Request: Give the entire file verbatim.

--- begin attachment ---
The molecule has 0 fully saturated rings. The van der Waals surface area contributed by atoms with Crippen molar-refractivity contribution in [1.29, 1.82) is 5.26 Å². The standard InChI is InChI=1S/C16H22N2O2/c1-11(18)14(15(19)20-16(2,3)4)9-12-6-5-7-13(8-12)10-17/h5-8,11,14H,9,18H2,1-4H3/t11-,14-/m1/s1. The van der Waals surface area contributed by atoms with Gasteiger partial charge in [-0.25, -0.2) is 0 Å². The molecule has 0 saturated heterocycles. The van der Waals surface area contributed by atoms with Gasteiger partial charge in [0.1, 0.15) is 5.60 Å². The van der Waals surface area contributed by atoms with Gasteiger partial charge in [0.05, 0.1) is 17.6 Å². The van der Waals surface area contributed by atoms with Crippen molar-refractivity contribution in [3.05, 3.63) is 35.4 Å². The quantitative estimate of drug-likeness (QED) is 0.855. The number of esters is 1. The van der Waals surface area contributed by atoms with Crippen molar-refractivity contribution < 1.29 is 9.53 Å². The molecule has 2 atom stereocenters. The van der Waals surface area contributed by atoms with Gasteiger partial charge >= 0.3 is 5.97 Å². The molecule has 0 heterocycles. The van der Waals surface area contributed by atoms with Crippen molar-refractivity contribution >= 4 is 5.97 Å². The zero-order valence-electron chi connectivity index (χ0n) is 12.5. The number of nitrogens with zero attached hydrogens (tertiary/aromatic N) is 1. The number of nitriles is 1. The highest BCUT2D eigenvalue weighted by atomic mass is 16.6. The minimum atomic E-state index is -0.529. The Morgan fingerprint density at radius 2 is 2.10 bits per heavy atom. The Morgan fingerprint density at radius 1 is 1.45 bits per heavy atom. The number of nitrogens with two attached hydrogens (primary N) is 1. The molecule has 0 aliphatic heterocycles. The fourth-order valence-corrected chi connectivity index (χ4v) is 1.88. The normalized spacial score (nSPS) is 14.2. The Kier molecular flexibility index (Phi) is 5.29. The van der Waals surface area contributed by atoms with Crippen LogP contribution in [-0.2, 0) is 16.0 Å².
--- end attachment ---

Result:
The molecule has 0 fully saturated rings. The van der Waals surface area contributed by atoms with Crippen molar-refractivity contribution in [1.29, 1.82) is 5.26 Å². The standard InChI is InChI=1S/C16H22N2O2/c1-11(18)14(15(19)20-16(2,3)4)9-12-6-5-7-13(8-12)10-17/h5-8,11,14H,9,18H2,1-4H3/t11-,14-/m1/s1. The van der Waals surface area contributed by atoms with Gasteiger partial charge in [-0.25, -0.2) is 0 Å². The molecule has 0 saturated heterocycles. The van der Waals surface area contributed by atoms with Gasteiger partial charge in [0.1, 0.15) is 5.60 Å². The van der Waals surface area contributed by atoms with Gasteiger partial charge in [0.05, 0.1) is 17.6 Å². The van der Waals surface area contributed by atoms with Crippen molar-refractivity contribution in [3.05, 3.63) is 35.4 Å². The quantitative estimate of drug-likeness (QED) is 0.855. The number of esters is 1. The van der Waals surface area contributed by atoms with Crippen molar-refractivity contribution < 1.29 is 9.53 Å². The molecule has 2 atom stereocenters. The van der Waals surface area contributed by atoms with Gasteiger partial charge >= 0.3 is 5.97 Å². The molecule has 0 heterocycles. The van der Waals surface area contributed by atoms with Crippen molar-refractivity contribution >= 4 is 5.97 Å². The zero-order valence-electron chi connectivity index (χ0n) is 12.5. The number of nitrogens with zero attached hydrogens (tertiary/aromatic N) is 1. The number of nitriles is 1. The highest BCUT2D eigenvalue weighted by atomic mass is 16.6. The minimum atomic E-state index is -0.529. The Morgan fingerprint density at radius 2 is 2.10 bits per heavy atom. The Morgan fingerprint density at radius 1 is 1.45 bits per heavy atom. The number of nitrogens with two attached hydrogens (primary N) is 1. The molecule has 0 aliphatic heterocycles. The fourth-order valence-corrected chi connectivity index (χ4v) is 1.88. The normalized spacial score (nSPS) is 14.2. The Kier molecular flexibility index (Phi) is 5.29. The van der Waals surface area contributed by atoms with Crippen LogP contribution in [-0.2, 0) is 16.0 Å².